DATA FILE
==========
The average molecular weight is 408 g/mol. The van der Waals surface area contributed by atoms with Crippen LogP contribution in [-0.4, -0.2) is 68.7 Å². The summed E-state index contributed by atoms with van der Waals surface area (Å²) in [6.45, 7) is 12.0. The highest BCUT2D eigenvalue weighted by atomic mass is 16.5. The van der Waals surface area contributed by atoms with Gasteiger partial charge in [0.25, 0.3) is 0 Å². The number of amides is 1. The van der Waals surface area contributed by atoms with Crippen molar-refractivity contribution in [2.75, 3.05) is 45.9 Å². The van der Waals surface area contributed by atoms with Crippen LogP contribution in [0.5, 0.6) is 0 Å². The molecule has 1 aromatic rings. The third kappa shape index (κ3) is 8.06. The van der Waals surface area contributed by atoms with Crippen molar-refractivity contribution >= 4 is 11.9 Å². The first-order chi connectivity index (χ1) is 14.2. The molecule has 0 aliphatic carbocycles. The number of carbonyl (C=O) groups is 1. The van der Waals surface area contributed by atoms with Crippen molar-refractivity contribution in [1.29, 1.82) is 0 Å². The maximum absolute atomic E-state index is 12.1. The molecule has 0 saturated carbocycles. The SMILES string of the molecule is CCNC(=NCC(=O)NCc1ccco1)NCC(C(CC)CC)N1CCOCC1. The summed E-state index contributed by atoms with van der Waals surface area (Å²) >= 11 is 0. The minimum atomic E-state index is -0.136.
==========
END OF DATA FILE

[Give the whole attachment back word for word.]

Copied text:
The average molecular weight is 408 g/mol. The van der Waals surface area contributed by atoms with Crippen LogP contribution in [-0.4, -0.2) is 68.7 Å². The summed E-state index contributed by atoms with van der Waals surface area (Å²) in [6.45, 7) is 12.0. The highest BCUT2D eigenvalue weighted by atomic mass is 16.5. The van der Waals surface area contributed by atoms with Gasteiger partial charge in [0.25, 0.3) is 0 Å². The number of amides is 1. The van der Waals surface area contributed by atoms with Crippen molar-refractivity contribution in [2.75, 3.05) is 45.9 Å². The van der Waals surface area contributed by atoms with Crippen LogP contribution in [0.5, 0.6) is 0 Å². The molecule has 1 aromatic rings. The third kappa shape index (κ3) is 8.06. The van der Waals surface area contributed by atoms with Crippen molar-refractivity contribution >= 4 is 11.9 Å². The first-order chi connectivity index (χ1) is 14.2. The molecule has 0 aliphatic carbocycles. The number of carbonyl (C=O) groups is 1. The van der Waals surface area contributed by atoms with Crippen molar-refractivity contribution in [1.29, 1.82) is 0 Å². The maximum absolute atomic E-state index is 12.1. The molecule has 0 saturated carbocycles. The SMILES string of the molecule is CCNC(=NCC(=O)NCc1ccco1)NCC(C(CC)CC)N1CCOCC1. The summed E-state index contributed by atoms with van der Waals surface area (Å²) >= 11 is 0. The minimum atomic E-state index is -0.136.